In 2014, Taeyang returned with “Eyes, Nose, Lips,” a thematic reboot of “Wedding Dress” in which he remembers a break-up with an ex-lover. Except instead of letting things go and being kind of sad about it like a lovable 2005 Ne-Yo who just wants to change his answering machine, Taeyang has evolved into a person with about the same level of respect for female agency as a “T R A P S O U L” Bryson Tiller.

A shirtless Taeyang opens the song by telling the girl not to be sorry—not because it’s her right to love whoever she wants, but because it makes him look pitiful. Taeyang then tells her to just kill him already and leave. Despite this flair for the dramatic, he assures her that he’s all right, and then talks about how him not being able to let her go ultimately imprisoned her. After this rather acute observation, a still shirtless Taeyang continues to mourn not being able to forget her, and a massive poster of Min Hyo Rin, Taeyang’s current girlfriend, bursts into flames behind him.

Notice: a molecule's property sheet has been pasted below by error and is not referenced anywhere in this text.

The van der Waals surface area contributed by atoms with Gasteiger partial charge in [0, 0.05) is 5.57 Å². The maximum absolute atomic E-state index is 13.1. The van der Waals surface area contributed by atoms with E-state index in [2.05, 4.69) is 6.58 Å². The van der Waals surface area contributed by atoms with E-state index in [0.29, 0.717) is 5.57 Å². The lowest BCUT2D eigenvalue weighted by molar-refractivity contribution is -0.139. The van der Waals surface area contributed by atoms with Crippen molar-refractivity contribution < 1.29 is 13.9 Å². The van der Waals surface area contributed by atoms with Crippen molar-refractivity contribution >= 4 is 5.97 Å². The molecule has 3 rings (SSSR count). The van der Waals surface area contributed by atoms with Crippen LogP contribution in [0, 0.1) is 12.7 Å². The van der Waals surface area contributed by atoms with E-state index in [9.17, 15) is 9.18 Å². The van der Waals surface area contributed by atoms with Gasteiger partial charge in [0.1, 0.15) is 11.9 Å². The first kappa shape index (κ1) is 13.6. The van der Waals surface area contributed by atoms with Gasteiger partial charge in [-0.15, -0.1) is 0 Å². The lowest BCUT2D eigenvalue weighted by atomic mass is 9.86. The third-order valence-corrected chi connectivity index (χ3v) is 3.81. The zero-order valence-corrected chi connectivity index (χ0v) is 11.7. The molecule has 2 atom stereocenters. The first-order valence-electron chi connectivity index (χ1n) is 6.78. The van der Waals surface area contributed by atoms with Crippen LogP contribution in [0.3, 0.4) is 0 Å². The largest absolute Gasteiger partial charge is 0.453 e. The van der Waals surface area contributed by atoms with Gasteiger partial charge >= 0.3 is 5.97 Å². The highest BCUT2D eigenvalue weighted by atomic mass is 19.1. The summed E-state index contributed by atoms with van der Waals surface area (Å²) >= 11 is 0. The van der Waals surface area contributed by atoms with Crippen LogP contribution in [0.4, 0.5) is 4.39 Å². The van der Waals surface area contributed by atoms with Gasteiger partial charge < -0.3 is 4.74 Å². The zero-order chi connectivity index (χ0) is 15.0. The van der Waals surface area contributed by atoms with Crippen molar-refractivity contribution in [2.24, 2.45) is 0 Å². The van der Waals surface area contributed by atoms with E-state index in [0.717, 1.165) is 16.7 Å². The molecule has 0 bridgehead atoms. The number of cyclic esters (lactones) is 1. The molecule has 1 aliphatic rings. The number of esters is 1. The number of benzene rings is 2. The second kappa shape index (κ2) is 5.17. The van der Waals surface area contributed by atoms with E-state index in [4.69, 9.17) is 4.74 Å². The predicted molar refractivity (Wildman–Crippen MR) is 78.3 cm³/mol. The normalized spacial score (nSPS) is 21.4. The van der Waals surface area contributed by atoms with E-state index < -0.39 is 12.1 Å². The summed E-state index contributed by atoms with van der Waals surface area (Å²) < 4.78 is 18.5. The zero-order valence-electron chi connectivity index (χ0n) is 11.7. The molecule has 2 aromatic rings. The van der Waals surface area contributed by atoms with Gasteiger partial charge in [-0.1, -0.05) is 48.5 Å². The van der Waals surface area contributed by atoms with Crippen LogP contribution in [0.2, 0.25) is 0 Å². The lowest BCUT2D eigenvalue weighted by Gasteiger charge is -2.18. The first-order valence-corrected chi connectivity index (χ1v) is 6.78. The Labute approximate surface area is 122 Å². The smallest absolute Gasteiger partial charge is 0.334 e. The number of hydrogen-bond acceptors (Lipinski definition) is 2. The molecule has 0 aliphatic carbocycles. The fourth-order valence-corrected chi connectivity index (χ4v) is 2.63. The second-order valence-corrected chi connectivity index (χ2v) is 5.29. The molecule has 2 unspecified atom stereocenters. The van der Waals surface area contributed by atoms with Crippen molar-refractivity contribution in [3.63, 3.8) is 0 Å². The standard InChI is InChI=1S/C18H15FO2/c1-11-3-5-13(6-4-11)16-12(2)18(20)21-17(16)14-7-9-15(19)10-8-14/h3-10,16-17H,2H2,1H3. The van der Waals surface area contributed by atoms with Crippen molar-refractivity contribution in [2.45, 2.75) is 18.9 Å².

We are familiar with the Taeyang who is eternally the second-string love interest, but in “Eyes, Nose, Lips” he is vengeful and unbearably self-pitying under the saccharine veneer of the chorus in which he loves every part of his ex-lover’s face. The nice-guy dramatics of “Wedding Dress” felt dramatic enough to pass off as a problematic-fave Korean drama plot line, but the strange earnestness of “Eyes, Nose, Lips” felt too close to the pseudo-apologetic antics of someone like Justin Bieber and the incessant drunken texts you receive from an ex.